3. Zeropointing in Sonamarg

Around 80 kms away from Srinagar, Sonmarg is a gateway to another snowy place on NH1. A good 30 kms from Sonmarg lies a place called Zeropoint, this place opens just for 6 months in a year, the rest of the time the highway that leads to Ladakh is snowed in. This is yet another snowland, where you can indulge in skiing, sledging and snow motoring, all in the summer months of May!

But be aware, the trip to Zeropoint can be costly, as the Tata Sumos charge a bomb, anything from 6 to 10K for a single-day trip. But then, at the end of it, the experience is worth it.

4. Magnificent ruins of Martand Sun Temple

In the district of Anantnag, lies the amazing ruins of India's first sun temple. Built by Lalitaditya Muktapida in the 8th Century CE, the temple is in ruins currently. Yet, even so the majestic pillars and the setting reveal a past that would have been no less than glorious. Sadly, the approach road to the temple is a tricky one, where even Google Maps goes for a toss. As there are no security or government officials there, it makes for an uneasy setting, especially since Anantnag is known to flare up now and then.

Nonetheless, a visit to these ruins is no less of an experience than visiting those temples in Hampi. The Martand temple is a symbol of Kashmir's glorious past, so what if it is in ruins now.

5. Incredible charm of Aru in Pahalgam

Just a few kms on the incline from Pahalgam lies an amazing valley surrounded by snow-clad peaks on all sides. Aru Valley is the name of the place and is breathtakingly beautiful. At one of the dome-shaped observatories here, one can sit for hours and admire the work of nature.

Meanwhile, Aru is also the starting point for popular treks in Pahalgam, like the one to Kolhahoi glacier that is known to be the source for Lidder river that flows through Pahalgam and currently under threat due to climate change.

6. Walking in nature at Patnitop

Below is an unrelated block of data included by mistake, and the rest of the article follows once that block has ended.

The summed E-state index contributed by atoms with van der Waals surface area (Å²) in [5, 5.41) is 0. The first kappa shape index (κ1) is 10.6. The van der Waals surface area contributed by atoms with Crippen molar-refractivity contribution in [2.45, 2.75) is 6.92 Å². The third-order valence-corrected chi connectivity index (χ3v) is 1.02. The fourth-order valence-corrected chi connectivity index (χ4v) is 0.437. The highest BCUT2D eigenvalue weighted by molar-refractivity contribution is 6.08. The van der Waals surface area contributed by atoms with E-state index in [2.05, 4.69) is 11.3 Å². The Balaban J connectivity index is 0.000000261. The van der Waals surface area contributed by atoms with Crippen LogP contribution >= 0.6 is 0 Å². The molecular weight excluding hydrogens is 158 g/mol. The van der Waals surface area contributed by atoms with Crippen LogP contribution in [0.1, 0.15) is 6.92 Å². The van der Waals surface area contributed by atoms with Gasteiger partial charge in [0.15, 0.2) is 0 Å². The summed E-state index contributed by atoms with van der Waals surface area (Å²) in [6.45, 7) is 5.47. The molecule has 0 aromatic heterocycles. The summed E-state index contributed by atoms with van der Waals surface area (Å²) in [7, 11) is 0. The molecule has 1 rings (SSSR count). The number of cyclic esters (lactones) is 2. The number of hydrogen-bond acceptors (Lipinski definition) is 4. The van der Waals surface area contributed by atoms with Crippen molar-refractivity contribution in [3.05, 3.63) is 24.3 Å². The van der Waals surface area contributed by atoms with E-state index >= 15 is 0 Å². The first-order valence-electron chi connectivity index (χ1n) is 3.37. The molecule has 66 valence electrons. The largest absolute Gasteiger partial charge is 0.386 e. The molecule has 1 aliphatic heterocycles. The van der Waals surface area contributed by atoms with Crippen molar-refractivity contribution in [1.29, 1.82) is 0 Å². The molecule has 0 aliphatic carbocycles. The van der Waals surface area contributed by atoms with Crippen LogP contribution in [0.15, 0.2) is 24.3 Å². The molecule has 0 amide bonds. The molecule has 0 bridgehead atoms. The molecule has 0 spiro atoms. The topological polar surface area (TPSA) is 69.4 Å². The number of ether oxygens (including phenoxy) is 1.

Patnitop is a little table-land hill station on the Shivalik hills near Jammu. Lying on the way to Srinagar, Patnitop is renowned for its meandering roads that are lined with tall Deodhar and Pine trees. 

Walking through the roads can be a heartening experience, especially as the sun sets in. The weather in Patnitop can change in an instant, going from a sunny clime to rainy chime in a matter of minutes.

The Pine Trees of Patnitop

7. Crossing India's longest tunnel at Chenani-Nashri

Just 2 km from Patnitop lies an amazing feat of engineering. A 9.2 Km tunnel that cuts right through the hill, connecting the towns of Chenani and Nashri. This is the longest road tunnel in India and cuts the distance between Jammu and Srinagar by as much as 50 kms. This tunnel saves close to 2-3 hours of travel time, saving millions of litres of fuel every year. The two-lane bi-directional tunnel is a high security zone, and is a wonder to travel on.

8. The crystal waters of Jhelum at Verinag

At the threshold between Jammu and Srinagar lies the town of Verinag. While, it might seem a rather inconsequential one, but it has within it the seed of the Jhelum river. There is a spring at Verinag which is considered to be the source of Jhelum. There is also a historical connection to Verinag that links it to the Mughal empire. It was in the 16th Century CE that Mughal Emperor Jahangir visited Verinag and was so impressed by the water quality that he built an octagonal tank and a park around it. Today, the tank with various inscriptions in Persian is a reminder of that connection.

The spring at Verinag

9. Religious climb at Katra

Vaishnodevi is one of the most popular shrine for Hindus. Located on the Trikuta mountain in Jammu. Katra is starting point for the Vaishnodevi climb that is around 14 kms to the top. While there are many means available to reach the temple at the top, like horse, electric car, helicopter, devotees still prefer to trek it up on foot. The Vaishnodevi temple is also the only temple in the world to be open 24 hours, and thanks to the temple management has much of the things streamlined.

10. Return to civilization in Jammu

While the Kashmir valley with its spread out locales and green cover gives you an ethereal experience, Jammu is a return to civilisation. The winter capital of the state, Jammu is a bustling centre of commerce and culture. With scores of shopping locales, malls, and theatres (missing in Kashmir), a visit to Jammu can be sort of a decompression unit after a deep dive into the ocean. There are quite a few interesting museums in the city and of course the famous Raghunath Temple right at the very heart of the city.

The clean roads of Jammu

Given the topography of Kashmir, it is best advised to undertake a tour that follows a line. Here is a suggested itinerary for a tour that includes a trip to Jammu.

1. Land in Srinagar - Move to Gulmarg

2. Gulmarg - Max 2 nights

3. Srinagar - 3 nights, including a single day return to Sonmarg

4. Pahalgam - 2 Nights

5. Patnitop - 1 Night

6. Jammu - 2 Nights including a single day trek to Vaishnodevi temple

7. Train or plane out of Jammu

In the end, a journey through Kashmir is an experience of lifetime. Don't let anything spoil the same for you. The conflict in the state is much complex (in case you are interested click this link for an indepth analysis). 

Follow your heart, and let your steps take you through the paradise that Khusru had so beautifully described.